Life gets messy, doesn’t it? We are constantly bound to obligations, we are told to follow a schedule, we are deprived of time, we are engulfed in the down and outs and the soaring heights that quickly follow. We get so tethered to our daily realities. It’s hard to gain perspective when we are so closely tied to our daily grind. But there’s a strange shift in all the mess when we realize how incredibly unimportant and small we are in juxtaposition to how large the planet actually is. That is what occurred to me at top of the tallest building on the world, the Tokyo Skytree.
Standing like a beacon in the distance of Tokyo’s skyline, the Tokyo Skytree is a sight to be seen from both the ground and above. Representing harmony with the surrounding city scenery, the structure’s name and design stands as a neo-futuristic, towering beauty that boggles the mind of those below and floors those roaming its panoramic observatory.
Like a scene in “Her,” so many bright, white screens attempt to capture the stretching city landscape (although meagerly and often at the expense of cutting off a waiting stranger). Watching dozens of little humans shuffle to and fro from window to window, whispering excitedly to their partners and squeezing the hands of their children as they peek over the building’s edge is a lesson in human observation. How could you not feel the weight of the daily struggles melt away?
Tokyo’s skyline is awe inspiring. A true sermon on the human capacity to create, invent, disperse, evolve, adapt and reach higher. Even at the height of the tallest building on this planet, the city unfolds ever onward, like an unending hazy, building filled horizon. As the sun began to set on the already sprawling silvery-blue skyline (a sight I don’t think I could ever, ever forget if I tried), the little twinkle of the small streetlights began to pop up like night’s stars, appearing non discretely but amounting to a great spectacle to soak in. Just when I thought I had memorized the shape of the cityscape, I began to notice the detailed patches skyscrapers that encompassed just a square inch of the pockets below.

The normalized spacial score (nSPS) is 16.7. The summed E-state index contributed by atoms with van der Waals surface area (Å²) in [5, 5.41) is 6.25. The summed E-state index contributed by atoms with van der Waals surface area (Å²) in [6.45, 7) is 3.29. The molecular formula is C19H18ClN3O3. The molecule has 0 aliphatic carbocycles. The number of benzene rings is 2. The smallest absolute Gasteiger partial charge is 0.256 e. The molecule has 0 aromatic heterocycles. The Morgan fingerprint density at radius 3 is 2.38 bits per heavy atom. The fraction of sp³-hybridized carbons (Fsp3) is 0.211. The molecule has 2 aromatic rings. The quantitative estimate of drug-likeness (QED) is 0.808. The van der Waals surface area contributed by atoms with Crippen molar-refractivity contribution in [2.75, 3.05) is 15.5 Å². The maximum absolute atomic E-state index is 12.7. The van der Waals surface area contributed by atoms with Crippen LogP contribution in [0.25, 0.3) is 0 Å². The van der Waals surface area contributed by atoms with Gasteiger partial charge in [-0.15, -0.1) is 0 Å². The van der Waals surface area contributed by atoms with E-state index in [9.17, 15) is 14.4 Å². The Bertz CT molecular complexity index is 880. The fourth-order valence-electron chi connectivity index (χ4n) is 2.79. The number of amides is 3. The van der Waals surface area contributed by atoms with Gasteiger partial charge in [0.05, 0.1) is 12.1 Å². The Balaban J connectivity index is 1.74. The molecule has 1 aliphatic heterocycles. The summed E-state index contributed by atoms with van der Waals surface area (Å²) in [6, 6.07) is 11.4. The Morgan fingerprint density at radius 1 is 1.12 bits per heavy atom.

When I was surrounded by clicking cameras and soft Japanese whispers, I truly realized how out of my element I was this summer. How strange I looked in comparison to every one else. How brash my language sounded in comparison to the one spoken around me. How out of body it felt to be literally across the globe from home. I felt so humanized in that moment. As I write those post now, I’m brought back to that moment. That feeling of unimportance but complete happiness in realizing that.
When in Tokyo, make yourself feel small. Go to the Tokyo Skytree at sunset. Do yourself, your ego and your perspective a favor.
Today I am actively taking a moment to admit that my struggles are only tiny struggles, and that my relationship to the world at large is one of million experiences… and even more importantly, that there is great beauty in that. Oh yeah, and counting the days until I can see Tokyo’s skyline once more!